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Are there geyser eruptions of material visible which are the output from a black hole that's present in another timeline, or universe? I mean, if something goes in, it comes out someplace...doesn't it?



posted on May, 9 2016 @ 08:41 PM
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I think you have me head spins and I don't like it


For myself personally, I care not of this black hole thing as it doesn't 'matter' (heh) to me regardless.

I'll never see one, experience one, or understand its nature whatever that maybe.

I'm more concerned why someone like yourself, OP, and those other minds alike, spin your minds with this redundant stuff?

I don't mean this in a condescending way, truely I can't understand why it actually means anything to such people, if meaning is even involved with such a mental pursuit.

It's interesting for sure, but to myself, very redundant.

"Black Holes", just are what they are. A galactic construct, a very nature created within the impossible.

It just is! I leave it at that and save the headache, heh.

Cheers



posted on May, 9 2016 @ 08:55 PM
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Yes, time is infinite as it must be to have existed when the big bang occurred.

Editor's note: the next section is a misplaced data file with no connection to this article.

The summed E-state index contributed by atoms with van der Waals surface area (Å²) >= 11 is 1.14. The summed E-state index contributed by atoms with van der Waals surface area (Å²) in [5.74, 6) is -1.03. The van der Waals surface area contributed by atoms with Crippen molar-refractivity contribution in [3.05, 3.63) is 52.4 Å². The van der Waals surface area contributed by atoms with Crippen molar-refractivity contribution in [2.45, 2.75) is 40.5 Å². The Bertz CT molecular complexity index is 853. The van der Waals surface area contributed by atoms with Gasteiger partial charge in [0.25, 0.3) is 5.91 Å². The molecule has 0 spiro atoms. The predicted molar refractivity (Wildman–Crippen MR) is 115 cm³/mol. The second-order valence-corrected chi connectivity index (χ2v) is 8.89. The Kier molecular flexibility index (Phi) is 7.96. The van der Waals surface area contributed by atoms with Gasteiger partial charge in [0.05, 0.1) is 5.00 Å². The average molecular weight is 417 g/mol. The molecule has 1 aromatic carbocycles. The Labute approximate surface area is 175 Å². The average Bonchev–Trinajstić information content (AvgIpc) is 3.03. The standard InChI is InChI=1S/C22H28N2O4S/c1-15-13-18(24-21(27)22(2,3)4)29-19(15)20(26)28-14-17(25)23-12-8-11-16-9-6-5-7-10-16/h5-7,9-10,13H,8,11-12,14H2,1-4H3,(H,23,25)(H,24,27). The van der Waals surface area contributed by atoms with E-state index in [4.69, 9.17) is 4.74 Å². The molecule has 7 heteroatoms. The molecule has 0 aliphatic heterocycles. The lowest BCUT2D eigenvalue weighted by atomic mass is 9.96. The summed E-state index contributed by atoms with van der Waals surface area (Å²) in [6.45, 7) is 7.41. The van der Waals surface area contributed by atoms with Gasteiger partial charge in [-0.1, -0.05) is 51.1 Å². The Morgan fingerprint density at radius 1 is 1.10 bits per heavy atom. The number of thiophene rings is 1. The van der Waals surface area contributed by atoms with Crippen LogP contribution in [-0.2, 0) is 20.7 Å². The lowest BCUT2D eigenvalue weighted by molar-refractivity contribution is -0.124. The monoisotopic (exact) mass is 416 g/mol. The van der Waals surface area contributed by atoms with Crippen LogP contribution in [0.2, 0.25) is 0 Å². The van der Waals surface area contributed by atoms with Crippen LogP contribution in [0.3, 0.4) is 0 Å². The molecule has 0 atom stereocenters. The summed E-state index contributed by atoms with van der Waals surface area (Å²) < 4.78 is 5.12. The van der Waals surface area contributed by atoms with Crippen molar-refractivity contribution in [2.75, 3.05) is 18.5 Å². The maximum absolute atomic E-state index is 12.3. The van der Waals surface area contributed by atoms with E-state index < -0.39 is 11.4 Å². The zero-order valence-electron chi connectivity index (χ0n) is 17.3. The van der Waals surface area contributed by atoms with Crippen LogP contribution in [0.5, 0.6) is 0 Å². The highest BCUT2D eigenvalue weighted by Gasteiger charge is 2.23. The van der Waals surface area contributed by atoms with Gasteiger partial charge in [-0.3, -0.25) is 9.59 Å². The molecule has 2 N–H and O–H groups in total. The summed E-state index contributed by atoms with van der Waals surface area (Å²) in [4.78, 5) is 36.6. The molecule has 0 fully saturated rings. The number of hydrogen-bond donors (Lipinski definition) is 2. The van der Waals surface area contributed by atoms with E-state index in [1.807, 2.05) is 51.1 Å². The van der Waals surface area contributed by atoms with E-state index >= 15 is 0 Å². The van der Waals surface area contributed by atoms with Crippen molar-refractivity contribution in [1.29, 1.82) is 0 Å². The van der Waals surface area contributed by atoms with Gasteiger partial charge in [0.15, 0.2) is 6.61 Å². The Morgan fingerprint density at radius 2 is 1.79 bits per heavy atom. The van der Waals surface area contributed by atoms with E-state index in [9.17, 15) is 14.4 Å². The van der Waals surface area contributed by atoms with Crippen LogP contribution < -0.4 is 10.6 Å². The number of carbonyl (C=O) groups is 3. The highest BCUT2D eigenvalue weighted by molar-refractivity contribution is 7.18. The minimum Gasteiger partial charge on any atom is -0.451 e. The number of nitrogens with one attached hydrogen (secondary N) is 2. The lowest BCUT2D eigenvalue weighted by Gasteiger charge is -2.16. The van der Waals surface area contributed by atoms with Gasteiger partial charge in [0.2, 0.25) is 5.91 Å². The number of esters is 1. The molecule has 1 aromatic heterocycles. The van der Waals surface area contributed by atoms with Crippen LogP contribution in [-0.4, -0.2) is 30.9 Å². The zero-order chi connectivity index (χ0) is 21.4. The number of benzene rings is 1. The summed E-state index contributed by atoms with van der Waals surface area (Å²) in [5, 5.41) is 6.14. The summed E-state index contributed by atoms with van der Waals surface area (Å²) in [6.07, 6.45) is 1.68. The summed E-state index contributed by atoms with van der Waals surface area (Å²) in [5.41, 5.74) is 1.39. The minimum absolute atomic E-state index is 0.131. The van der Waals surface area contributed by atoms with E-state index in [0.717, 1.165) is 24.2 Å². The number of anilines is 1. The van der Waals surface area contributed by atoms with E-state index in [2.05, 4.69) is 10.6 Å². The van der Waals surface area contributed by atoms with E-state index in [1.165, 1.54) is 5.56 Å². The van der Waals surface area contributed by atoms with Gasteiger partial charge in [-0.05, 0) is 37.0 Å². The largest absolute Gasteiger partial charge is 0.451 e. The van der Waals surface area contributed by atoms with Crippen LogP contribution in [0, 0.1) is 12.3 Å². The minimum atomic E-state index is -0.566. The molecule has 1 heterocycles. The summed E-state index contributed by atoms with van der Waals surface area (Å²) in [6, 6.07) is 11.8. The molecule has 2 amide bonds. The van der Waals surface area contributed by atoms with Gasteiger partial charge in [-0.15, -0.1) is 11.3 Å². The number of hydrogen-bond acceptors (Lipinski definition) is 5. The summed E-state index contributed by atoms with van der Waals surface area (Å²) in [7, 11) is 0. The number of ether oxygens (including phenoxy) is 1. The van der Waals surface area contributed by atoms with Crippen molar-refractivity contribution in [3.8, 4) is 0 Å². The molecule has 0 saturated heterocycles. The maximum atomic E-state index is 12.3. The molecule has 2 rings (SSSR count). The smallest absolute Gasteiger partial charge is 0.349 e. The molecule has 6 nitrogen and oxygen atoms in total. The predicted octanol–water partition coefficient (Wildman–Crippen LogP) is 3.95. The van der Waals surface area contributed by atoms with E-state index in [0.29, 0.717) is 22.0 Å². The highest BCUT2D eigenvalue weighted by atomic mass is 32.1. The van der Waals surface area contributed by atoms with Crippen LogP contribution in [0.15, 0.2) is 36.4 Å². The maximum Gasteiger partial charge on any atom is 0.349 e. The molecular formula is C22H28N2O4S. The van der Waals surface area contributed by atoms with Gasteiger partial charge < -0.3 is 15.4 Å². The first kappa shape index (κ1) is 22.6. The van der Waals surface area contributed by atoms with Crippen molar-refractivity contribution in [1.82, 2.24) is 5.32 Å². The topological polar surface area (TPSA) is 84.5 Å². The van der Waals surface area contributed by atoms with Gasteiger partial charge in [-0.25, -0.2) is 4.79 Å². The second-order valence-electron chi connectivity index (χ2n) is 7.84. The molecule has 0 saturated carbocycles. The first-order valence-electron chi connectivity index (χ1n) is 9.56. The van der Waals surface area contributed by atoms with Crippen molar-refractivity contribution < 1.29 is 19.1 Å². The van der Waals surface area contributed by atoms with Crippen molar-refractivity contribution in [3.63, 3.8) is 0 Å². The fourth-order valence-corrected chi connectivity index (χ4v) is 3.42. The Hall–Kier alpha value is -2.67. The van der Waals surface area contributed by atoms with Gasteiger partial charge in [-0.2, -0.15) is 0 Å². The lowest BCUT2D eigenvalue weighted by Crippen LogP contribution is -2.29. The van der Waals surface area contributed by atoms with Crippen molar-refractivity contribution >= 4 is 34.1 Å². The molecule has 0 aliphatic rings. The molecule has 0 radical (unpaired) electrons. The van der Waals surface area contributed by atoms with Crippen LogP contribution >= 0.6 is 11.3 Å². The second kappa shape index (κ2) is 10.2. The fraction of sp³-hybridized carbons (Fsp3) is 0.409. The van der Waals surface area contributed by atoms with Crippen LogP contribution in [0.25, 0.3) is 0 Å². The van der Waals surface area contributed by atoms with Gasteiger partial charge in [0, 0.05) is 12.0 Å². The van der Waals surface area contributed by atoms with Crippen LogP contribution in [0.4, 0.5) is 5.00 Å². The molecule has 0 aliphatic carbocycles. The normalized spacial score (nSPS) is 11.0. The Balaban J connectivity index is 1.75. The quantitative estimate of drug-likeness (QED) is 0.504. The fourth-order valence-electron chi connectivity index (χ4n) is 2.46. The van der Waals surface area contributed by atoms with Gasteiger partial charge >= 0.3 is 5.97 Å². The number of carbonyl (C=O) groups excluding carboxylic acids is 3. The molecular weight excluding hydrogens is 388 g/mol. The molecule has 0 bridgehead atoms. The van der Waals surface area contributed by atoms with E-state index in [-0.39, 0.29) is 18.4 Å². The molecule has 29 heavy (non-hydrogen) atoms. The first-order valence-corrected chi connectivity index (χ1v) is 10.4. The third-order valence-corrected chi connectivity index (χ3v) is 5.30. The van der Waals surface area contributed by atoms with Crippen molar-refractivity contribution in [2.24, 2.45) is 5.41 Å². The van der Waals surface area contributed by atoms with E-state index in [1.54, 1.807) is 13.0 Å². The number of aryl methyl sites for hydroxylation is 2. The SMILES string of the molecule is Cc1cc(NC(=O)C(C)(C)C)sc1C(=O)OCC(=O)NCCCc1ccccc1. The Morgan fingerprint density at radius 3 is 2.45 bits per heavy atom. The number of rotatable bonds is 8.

With that said - the other side of a black holes exists and meets another
space time continuum. There are multiverses that lie beyond the other
side of the black hole. Popular thought has it that matter is destroyed by
the immense forces that are present in the event horizon when it is drawn
nearer and nearer to the center - but that does not preclude, through
conservation of energy, it exiting to another dimension.

Portals like wormholes and quasars do also conceal infinite dimensions and
number of universes. It's up to the wizards like Hawking to figure it out.



a reply to: kykweer

edit on 9-5-2016 by Drawsoho because: (no reason given)



posted on May, 9 2016 @ 08:55 PM
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a reply to: kykweer

For the confused: there are three posters in the thread who understand the problem correctly. They are Saint Exupery, SoylentGreenIsPeople and dragonrdr.

SoylentGreenIsPeople's final question is answered in Saint Exupery's post. Dragonrdr adds the quantum perspective, which expands the scope of the picture without substantially changing it.

ATS, if you really want to know the answer to the OP question, these are the posts to read.

To the person who says it's all theory: look up in the sky. The reality of what these guys describe is smeared all round every single black hole we have ever identified, broadcasting their presence for megaparsecs around.



posted on May, 9 2016 @ 08:57 PM
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Susskind and Hossenfelder have just about laid Hawking's Radiation to rest. The problem that Hawking injected Hawking's Radiation for did not exist in the first place.